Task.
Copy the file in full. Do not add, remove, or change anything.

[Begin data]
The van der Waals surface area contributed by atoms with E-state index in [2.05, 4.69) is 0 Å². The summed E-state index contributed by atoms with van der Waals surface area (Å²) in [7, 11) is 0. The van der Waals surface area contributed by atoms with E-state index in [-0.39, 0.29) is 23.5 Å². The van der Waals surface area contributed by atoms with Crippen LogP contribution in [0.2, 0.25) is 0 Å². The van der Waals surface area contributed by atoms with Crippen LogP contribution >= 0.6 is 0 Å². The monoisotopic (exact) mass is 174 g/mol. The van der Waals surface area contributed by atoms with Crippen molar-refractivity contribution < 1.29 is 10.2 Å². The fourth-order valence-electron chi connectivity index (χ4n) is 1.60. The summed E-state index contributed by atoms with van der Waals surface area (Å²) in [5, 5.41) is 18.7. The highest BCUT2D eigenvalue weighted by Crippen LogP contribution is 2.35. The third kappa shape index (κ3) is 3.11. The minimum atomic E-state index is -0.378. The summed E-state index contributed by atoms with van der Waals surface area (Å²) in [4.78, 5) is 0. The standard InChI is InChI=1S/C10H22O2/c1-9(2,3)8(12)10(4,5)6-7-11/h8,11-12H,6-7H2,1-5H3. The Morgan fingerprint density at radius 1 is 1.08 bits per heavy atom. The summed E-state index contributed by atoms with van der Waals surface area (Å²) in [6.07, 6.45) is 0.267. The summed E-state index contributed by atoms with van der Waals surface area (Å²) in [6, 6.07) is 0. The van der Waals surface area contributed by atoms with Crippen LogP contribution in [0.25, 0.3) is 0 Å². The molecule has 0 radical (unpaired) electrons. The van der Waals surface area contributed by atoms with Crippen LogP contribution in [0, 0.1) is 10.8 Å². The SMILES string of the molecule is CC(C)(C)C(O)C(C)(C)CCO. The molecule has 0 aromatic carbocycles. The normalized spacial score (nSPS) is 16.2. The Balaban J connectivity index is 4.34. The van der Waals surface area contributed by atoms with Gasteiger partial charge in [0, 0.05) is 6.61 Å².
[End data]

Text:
The van der Waals surface area contributed by atoms with E-state index in [2.05, 4.69) is 0 Å². The summed E-state index contributed by atoms with van der Waals surface area (Å²) in [7, 11) is 0. The van der Waals surface area contributed by atoms with E-state index in [-0.39, 0.29) is 23.5 Å². The van der Waals surface area contributed by atoms with Crippen LogP contribution in [0.2, 0.25) is 0 Å². The van der Waals surface area contributed by atoms with Crippen LogP contribution >= 0.6 is 0 Å². The monoisotopic (exact) mass is 174 g/mol. The van der Waals surface area contributed by atoms with Crippen molar-refractivity contribution < 1.29 is 10.2 Å². The fourth-order valence-electron chi connectivity index (χ4n) is 1.60. The summed E-state index contributed by atoms with van der Waals surface area (Å²) in [5, 5.41) is 18.7. The highest BCUT2D eigenvalue weighted by Crippen LogP contribution is 2.35. The third kappa shape index (κ3) is 3.11. The minimum atomic E-state index is -0.378. The summed E-state index contributed by atoms with van der Waals surface area (Å²) in [4.78, 5) is 0. The standard InChI is InChI=1S/C10H22O2/c1-9(2,3)8(12)10(4,5)6-7-11/h8,11-12H,6-7H2,1-5H3. The Morgan fingerprint density at radius 1 is 1.08 bits per heavy atom. The summed E-state index contributed by atoms with van der Waals surface area (Å²) in [6.07, 6.45) is 0.267. The summed E-state index contributed by atoms with van der Waals surface area (Å²) in [6, 6.07) is 0. The van der Waals surface area contributed by atoms with Crippen LogP contribution in [0.25, 0.3) is 0 Å². The molecule has 0 radical (unpaired) electrons. The van der Waals surface area contributed by atoms with Crippen LogP contribution in [0, 0.1) is 10.8 Å². The SMILES string of the molecule is CC(C)(C)C(O)C(C)(C)CCO. The molecule has 0 aromatic carbocycles. The normalized spacial score (nSPS) is 16.2. The Balaban J connectivity index is 4.34. The van der Waals surface area contributed by atoms with Gasteiger partial charge in [0, 0.05) is 6.61 Å².